Brazil’s energy mix has been characterised by a high share of renewables, especially large hydroelectric generation in the electricity sector. Taking into account that Brazil’s energy market is expanding and will continue to do so at least until 2030 (IEA, 2015), the renewable energy NDC targets of a 45% share in the primary energy mix and a 23% share of renewables (other than hydropower) in the power supply mix by 2030 would, if met, contribute to an improvement in Brazil’s carbon intensity.
However, plans to decarbonise the Brazilian power sector appear to be contradicted by recent policy developments. In fact, the share of fossil fuels in the Brazilian energy matrix is increasing while the share of renewable energy sources in the energy supply has been declining— from around 50% in the 1990s to only 39% in 2014 (see below), and has only started to rise again in the last three years, reaching 47% in 2017 (IEA, 2018).
Fossil Fuel Share in Energy Supply for Brazil
This trend has been driven by an increase in energy demand and challenges the hydroelectric sector has faced in times of scarce water resources (US Energy Information Administration, 2016). Special concern is raised by the current government energy infrastructure planning, which seems to continue favouring fossil fuels, including coal and gas, as opposed to what is required under the Paris Agreement (Climate Action Tracker, 2016).
To meet Brazil’s increasing energy demand, the government is planning to maintain a diverse energy mix by increasing investments in renewable energy and fossil fuels. The Ten-Year Plan for Energy Expansion has planned an increase in the share of investments in fossil energy sources to 76.1% of total energy investments in the period 2018-2027 (Ministerio de Minas e Energia, 2018). Recent long-term energy scenarios released by the Energy Ministry show a 2050 energy mix projection that has very similar shares of fossil fuels compared to current levels, surpassing half of the final energy consumption (Ministério de Minas e Energia., 2019b).
In the second half of 2016 the Senate approved a provision on a bill on electricity sector privatisation that could result in subsidies for the modernisation of the coal fleet and the addition of new coal plants from 2023 onwards (Senado Federal, 2016). The government also sent negative signals to the wind and solar industry by cancelling its only reserve energy auction for wind and solar in December 2016, arguing for an expected power oversupply in the country (Reuters, 2016). In December 2017 the National Congress approved a further tax exemption to oil and gas exploration, valid until December 2040 which will add up to over a trillion reais (USD 309 billion) lost from the public purse (Câmara dos Deputados, 2018).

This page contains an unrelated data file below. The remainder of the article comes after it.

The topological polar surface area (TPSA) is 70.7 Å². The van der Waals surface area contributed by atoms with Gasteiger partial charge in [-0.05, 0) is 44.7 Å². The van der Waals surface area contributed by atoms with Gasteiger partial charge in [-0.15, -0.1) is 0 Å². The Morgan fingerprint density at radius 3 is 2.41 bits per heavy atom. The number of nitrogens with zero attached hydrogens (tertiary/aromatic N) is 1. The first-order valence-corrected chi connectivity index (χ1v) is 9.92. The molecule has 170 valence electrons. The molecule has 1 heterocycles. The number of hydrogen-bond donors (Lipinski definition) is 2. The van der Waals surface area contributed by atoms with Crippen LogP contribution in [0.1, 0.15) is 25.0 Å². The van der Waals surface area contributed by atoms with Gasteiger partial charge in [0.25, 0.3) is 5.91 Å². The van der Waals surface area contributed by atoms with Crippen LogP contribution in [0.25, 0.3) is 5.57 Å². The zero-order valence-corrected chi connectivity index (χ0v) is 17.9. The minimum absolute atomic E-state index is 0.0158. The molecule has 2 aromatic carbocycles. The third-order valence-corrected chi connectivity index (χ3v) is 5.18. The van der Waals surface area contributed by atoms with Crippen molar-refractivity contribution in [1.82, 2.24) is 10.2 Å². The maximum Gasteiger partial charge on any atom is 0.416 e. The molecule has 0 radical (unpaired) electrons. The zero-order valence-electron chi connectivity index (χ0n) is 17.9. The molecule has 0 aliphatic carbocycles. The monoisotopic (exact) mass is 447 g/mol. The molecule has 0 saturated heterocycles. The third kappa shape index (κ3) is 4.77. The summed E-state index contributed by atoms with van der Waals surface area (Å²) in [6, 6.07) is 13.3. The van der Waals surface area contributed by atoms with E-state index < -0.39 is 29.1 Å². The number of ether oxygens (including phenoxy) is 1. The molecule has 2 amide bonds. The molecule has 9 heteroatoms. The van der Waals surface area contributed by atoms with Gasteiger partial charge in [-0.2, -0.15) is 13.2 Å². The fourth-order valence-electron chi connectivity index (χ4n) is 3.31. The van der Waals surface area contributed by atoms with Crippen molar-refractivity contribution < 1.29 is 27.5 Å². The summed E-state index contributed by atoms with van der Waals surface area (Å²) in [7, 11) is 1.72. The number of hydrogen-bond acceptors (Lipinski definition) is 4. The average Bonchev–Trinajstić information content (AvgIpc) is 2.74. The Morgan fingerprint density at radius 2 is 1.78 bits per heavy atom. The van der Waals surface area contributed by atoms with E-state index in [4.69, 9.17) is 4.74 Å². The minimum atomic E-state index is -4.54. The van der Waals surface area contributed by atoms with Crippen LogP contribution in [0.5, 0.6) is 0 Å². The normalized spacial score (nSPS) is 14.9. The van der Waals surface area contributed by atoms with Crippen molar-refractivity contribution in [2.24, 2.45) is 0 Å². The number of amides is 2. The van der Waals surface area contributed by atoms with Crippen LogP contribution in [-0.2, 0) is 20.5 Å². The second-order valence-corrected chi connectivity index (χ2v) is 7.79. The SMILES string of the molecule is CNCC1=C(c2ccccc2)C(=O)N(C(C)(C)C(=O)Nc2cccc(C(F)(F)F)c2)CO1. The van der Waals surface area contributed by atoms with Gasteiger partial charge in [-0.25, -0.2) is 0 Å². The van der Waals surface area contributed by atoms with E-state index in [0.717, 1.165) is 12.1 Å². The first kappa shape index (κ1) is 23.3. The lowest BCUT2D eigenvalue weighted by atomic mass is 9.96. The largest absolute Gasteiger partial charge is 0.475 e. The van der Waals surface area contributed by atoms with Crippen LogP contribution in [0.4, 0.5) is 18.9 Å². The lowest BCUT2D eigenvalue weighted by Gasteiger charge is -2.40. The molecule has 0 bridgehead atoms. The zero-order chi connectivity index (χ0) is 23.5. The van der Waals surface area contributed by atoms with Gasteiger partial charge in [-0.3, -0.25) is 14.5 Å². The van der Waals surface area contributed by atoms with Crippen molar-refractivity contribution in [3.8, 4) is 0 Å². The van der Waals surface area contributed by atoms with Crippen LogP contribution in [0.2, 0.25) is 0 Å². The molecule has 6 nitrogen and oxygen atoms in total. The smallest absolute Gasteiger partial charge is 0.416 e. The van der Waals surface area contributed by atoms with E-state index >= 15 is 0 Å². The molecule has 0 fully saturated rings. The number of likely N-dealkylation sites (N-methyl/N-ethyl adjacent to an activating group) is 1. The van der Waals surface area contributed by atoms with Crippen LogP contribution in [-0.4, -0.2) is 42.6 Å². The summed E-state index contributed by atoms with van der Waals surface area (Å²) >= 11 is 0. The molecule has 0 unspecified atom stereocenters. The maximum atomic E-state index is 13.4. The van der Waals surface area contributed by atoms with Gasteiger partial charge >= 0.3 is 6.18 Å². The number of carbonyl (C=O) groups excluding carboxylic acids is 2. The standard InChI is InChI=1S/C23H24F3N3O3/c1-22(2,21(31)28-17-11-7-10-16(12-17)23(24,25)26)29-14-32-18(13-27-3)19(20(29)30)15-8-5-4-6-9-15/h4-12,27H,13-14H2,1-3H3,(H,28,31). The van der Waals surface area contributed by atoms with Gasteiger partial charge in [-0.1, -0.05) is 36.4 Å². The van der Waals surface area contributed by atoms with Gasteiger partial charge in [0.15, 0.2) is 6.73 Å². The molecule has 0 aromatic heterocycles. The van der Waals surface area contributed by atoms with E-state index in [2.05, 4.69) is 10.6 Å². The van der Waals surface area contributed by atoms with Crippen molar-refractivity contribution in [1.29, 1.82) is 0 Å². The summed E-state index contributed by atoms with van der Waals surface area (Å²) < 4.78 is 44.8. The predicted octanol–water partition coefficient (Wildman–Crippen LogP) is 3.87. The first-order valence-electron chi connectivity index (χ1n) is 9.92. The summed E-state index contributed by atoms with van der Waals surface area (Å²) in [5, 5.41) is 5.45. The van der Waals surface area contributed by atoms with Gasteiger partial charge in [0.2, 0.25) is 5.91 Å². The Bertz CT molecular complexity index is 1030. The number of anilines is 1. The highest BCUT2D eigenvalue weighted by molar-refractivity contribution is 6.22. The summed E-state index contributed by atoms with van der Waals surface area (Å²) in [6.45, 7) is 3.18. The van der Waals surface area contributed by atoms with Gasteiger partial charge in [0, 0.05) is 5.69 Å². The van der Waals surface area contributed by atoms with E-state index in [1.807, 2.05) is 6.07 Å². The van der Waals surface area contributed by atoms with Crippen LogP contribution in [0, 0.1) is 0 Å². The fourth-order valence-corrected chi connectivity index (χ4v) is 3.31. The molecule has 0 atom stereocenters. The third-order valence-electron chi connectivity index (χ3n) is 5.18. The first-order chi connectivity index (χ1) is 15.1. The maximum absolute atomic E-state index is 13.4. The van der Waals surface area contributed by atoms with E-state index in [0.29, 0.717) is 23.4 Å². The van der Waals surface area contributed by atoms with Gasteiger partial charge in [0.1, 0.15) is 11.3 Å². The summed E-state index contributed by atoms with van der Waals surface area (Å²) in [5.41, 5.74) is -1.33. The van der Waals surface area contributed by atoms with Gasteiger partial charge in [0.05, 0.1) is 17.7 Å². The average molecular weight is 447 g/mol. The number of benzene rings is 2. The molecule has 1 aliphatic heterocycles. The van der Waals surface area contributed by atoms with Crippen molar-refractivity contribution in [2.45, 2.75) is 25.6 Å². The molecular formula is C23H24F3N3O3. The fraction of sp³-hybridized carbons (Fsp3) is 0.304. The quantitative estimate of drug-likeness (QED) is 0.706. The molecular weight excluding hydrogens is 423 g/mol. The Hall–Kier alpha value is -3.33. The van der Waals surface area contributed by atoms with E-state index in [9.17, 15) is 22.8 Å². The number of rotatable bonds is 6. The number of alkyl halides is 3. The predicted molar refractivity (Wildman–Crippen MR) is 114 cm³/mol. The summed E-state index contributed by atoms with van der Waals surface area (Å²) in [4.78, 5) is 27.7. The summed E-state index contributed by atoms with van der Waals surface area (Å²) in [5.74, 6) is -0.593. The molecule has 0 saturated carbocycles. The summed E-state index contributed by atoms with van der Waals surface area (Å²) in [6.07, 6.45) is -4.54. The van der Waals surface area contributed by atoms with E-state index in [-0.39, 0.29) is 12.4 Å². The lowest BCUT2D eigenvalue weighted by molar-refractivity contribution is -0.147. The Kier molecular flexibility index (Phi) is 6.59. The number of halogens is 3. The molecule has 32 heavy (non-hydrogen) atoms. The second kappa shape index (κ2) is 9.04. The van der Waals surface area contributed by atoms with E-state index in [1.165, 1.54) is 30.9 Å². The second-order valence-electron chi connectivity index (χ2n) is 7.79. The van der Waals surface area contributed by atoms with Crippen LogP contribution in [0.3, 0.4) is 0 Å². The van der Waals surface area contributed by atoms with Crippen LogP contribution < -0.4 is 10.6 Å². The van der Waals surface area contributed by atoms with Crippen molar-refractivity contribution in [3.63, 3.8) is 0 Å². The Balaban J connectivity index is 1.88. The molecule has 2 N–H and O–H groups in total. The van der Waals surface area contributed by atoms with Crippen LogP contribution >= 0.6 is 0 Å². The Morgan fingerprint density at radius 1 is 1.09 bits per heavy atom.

However, market developments seem to favour renewable energy over fossil fuels: even though coal generation was allowed to participate in the latest national energy auction for new capacity, no coal was actually contracted. In fact, 60% out of the 2.1 GW contracted went to wind energy (with average price of 90,45 BRL/MWh, equivalent to 24 USD/MWh), 22% went to hydroelectric (with average price of 183 BRL/MWh, equivalent to 46 USD/MWh)and 1.36% to biomass (Reuters, 2018). The only contracted energy from fossil fuels came from a single gas power plant that represented 17.3% of the total capacity contracted, at a price of BRL 179.98/MWh, equivalent to 48 USD/MWh (Reuters, 2018).
While recent developments may ultimately limit the options for long-term deep decarbonisation of the Brazilian economy as a consequence of unnecessarily locking in a high level of carbon-intensive energy infrastructure, market developments bring hope for renewable energy. Brazil’s Ministry of Energy and Mines has published a new schedule for energy auctions up to the end of 2021, with six procurements for new large-scale power projects (Ministério de Minas e Energia., 2019a).
Under current policy projections, the indicative NDC target of a 45% share of renewables in the total energy mix by 2030 will be achieved. This is confirmed by the latest projection from the National Energy Plan, which expects renewable energy to represent 47% of the energy mix in 2027 (Ministerio de Minas e Energia, 2018). However, unless additional policies are put in place, emissions in the energy sector will continue to rise (IEA, 2015), leaving the huge national potential for renewable power generation untapped.